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Thanks to its black, plastic casing and scant dimensions (9 by 1.5 by 5.25 inches), the MediaPlayer will blend easily into most home-entertainment systems. The front panel is vacant except for a few text labels and four status LEDs that beam through the translucent black faceplate.
As the MediaPlayer itself doesn't have any buttons or knobs, you control the unit with either the included remote or the optional $50 wireless keyboard. The remote's Home, Video, Audio, Images, Web, and Chat buttons provide direct access to the TV-based interface's main menus. The analog directional pad and its neighboring Select key facilitate straightforward point-and-click navigation. The keyboard, necessary for surfing the Net and chatting on AOL, duplicates the remote's controls.
The included CD-ROM contains the MediaManager software. We installed it on our PC, launched it, and followed prompts to build its media library. Then we connected the application to our TV and stereo, inserted a Netgear MA401 802.11b PCMCIA card into the slot, plugged in the machine, and turned it on. Like most recent DARs, the MediaPlayer was easy to configure on our DHCP network, in which a router autoassigns IP addresses. After we had completed a few simple onscreen steps, the MediaPlayer was ready for use.
The MediaPlayer handles MP3 and WAV audio files; JPEG images; and video in AVI, MPEG-1, MPEG-2, MPEG-4/DivX, and VOB. It can stream music from Internet radio stations that use the PLS playlist format. Prismiq pledges that firmware and software updates will add support for more file types.
MediaManager deftly organizes your PC's files into video, audio, Internet radio, and image subcategories that are mirrored on the TV interface. The My Custom Info tab allows you to configure the Home screen to display personalized items such as Web bookmarks, local weather reports, and stock quotes. Unlike Escient's Fireball and X10's Lola, the MediaPlayer doesn't retrieve CD artwork from the Net.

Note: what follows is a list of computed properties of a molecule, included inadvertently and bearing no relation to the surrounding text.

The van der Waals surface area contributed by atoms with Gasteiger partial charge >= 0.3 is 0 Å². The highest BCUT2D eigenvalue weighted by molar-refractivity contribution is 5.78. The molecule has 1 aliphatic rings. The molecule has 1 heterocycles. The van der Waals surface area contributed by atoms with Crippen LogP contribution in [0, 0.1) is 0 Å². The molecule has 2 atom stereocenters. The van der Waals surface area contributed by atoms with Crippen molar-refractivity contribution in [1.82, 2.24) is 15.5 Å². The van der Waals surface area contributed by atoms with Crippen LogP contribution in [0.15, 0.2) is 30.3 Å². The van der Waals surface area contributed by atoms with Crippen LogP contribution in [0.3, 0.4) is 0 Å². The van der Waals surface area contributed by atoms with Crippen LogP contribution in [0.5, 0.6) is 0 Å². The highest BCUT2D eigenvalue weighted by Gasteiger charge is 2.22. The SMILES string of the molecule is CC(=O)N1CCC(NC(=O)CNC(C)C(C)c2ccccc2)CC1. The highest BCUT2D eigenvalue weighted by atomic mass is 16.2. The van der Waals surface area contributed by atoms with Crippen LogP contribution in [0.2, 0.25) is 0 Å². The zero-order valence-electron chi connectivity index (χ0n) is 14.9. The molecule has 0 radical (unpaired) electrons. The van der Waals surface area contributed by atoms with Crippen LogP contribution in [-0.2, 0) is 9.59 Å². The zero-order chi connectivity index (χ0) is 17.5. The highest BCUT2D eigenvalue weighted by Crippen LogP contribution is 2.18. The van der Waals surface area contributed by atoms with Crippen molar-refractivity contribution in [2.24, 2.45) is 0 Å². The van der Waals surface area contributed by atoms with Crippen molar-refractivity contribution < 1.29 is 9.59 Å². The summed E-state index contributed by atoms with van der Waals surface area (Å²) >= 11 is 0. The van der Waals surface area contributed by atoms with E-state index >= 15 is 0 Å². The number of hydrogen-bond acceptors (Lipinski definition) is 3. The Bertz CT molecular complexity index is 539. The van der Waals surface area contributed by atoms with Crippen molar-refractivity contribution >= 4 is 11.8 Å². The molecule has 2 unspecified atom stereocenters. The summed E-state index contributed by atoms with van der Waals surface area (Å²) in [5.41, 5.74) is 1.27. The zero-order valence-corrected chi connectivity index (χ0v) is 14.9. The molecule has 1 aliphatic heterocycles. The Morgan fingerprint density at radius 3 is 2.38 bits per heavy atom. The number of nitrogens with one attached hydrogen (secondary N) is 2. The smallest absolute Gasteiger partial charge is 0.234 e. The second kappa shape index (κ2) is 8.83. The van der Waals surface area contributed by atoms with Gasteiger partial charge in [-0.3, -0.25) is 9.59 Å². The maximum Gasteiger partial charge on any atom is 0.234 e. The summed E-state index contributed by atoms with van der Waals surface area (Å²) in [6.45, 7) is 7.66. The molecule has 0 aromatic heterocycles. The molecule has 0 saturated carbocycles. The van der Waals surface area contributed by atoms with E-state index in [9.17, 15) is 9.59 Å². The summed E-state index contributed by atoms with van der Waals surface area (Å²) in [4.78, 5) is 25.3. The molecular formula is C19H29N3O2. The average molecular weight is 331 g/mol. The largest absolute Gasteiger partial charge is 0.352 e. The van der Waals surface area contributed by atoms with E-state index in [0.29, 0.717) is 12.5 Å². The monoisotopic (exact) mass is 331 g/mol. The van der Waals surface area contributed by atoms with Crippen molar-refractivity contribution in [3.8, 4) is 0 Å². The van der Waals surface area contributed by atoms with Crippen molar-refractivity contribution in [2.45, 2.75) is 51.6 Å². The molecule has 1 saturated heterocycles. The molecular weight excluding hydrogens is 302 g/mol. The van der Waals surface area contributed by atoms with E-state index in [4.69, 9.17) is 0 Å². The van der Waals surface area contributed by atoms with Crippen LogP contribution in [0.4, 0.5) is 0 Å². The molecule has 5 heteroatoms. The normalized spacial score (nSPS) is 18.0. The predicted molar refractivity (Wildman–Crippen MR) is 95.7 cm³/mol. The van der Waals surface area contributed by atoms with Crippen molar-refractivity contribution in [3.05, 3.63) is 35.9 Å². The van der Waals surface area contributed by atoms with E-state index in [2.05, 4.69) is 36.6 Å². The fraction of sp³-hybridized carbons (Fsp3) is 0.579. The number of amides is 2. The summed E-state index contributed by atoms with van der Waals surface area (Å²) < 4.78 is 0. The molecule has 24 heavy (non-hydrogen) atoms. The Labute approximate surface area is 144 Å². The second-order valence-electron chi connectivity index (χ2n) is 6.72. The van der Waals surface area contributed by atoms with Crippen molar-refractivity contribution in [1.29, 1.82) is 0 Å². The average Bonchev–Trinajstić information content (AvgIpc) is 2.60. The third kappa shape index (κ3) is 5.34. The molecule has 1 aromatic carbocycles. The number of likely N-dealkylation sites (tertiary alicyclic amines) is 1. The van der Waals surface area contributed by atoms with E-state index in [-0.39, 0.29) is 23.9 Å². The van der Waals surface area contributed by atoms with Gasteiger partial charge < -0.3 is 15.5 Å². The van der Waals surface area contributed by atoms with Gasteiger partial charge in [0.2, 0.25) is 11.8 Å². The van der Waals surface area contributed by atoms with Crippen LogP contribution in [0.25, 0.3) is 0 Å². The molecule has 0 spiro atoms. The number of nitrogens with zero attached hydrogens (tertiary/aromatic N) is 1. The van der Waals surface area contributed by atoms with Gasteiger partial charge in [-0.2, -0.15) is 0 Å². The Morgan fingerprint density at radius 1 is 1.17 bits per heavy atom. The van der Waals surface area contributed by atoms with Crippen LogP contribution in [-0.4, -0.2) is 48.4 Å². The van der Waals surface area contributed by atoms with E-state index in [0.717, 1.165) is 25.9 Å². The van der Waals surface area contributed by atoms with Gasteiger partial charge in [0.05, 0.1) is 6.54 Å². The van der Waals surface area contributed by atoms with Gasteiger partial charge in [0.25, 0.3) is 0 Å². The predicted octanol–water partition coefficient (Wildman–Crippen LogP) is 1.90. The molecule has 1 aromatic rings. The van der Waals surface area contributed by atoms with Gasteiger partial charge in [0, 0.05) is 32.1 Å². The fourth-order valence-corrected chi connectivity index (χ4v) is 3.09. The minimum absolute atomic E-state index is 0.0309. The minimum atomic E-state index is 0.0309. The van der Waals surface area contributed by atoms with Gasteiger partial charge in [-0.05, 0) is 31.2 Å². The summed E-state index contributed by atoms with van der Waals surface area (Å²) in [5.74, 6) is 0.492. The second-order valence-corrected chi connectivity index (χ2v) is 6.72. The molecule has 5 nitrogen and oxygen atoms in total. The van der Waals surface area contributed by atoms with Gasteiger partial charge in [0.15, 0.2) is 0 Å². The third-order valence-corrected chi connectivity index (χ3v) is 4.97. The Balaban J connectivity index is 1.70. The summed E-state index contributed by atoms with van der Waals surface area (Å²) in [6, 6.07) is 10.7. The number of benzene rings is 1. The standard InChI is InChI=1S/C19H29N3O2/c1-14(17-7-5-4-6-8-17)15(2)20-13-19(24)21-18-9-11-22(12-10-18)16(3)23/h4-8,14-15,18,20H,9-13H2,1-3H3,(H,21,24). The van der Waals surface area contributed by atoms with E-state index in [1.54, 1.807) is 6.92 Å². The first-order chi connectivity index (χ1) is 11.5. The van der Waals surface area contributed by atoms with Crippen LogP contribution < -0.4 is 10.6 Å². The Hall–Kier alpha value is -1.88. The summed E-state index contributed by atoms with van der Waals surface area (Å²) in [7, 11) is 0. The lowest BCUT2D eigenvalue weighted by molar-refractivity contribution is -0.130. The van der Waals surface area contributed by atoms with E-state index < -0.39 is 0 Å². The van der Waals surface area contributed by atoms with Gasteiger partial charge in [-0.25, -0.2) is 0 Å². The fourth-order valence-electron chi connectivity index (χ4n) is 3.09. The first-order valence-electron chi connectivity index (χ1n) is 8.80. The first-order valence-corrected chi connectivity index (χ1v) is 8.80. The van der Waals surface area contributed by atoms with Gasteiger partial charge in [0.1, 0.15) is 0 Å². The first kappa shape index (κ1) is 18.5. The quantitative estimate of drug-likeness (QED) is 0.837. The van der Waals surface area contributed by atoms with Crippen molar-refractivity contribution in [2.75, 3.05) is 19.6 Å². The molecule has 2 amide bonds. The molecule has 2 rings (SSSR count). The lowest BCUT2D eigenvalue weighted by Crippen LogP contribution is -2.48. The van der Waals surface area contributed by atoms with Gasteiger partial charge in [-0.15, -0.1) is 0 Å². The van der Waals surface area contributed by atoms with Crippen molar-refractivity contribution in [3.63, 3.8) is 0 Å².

In terms of connectivity, the MediaPlayer is well equipped. On the back panel, you get one set of RCA analog-audio outputs and one out each for digital audio (coaxial), S-Video, and composite video. Also at the rear are an Ethernet port and a PCMCIA slot for wireless cards. A firmware update released during our evaluation enabled support for higher-bandwidth 802.11g and 802.11a cards, validating Prismiq's forward-thinking, upgradable design. You can find a list of compatible network cards on "--="">&siteid=7&edid=&lop=&destcat=&destUrl=http%3A%2F%2Fwww%2Eprismiq%2Ecom%2Fsupport%2Fwireless%2F" target="_blank">Prismiq's Web site.
At $249, the MediaPlayer currently rules the DAR category with its price-to-features ratio. A few models that cost about the same have off-the-shelf wireless capability, but most are without the all-important TV-based user interface and video streaming. For the sake of comparison, check out Cd3o's C300 and RCA's $99 RD900W.
Using the wireless 802.11b card, the MediaPlayer delivered excellent audio streaming. Photo slide shows were similarly smooth. More impressive, however, was the surprisingly good wireless video streaming. Few of our MPEG-1 and MPEG-2 test files suffered jerky playback, so the extra bandwidth you'd get with the 802.11a and 802.11g wireless standards would be more insurance than necessity.
Web surfing was the MediaPlayer's weakest link. Despite our broadband connection, pages loaded more slowly than they do on a PC. And navigation felt a little sluggish, though in fairness, we have the same issue with other Internet set-top boxes, such as Microsoft's WebTV. Using the optional keyboard to chat via AOL Instant Messenger felt more natural.
Our MediaPlayer came preconfigured to stream nine Internet radio stations. To help you find more, the user guide suggests some access sites, but of those, Shoutcast alone offers a large number of usable stations, and Live365 has only selections incompatible with MediaManager. Prismiq says it will fix the problem with the next software update, which should be out in a few weeks. Once you've located the URL of a compatible station, adding it to MediaManager is a drag-and-drop affair, just as with PC-based media files.
The MediaPlayer and the wireless access point can be in different rooms, but the range and the quality will depend on the thickness of your walls, the competing RF signals in your home, and other factors. One wall and about 30 feet separated our unit and transmitter, and we didn't have any problems.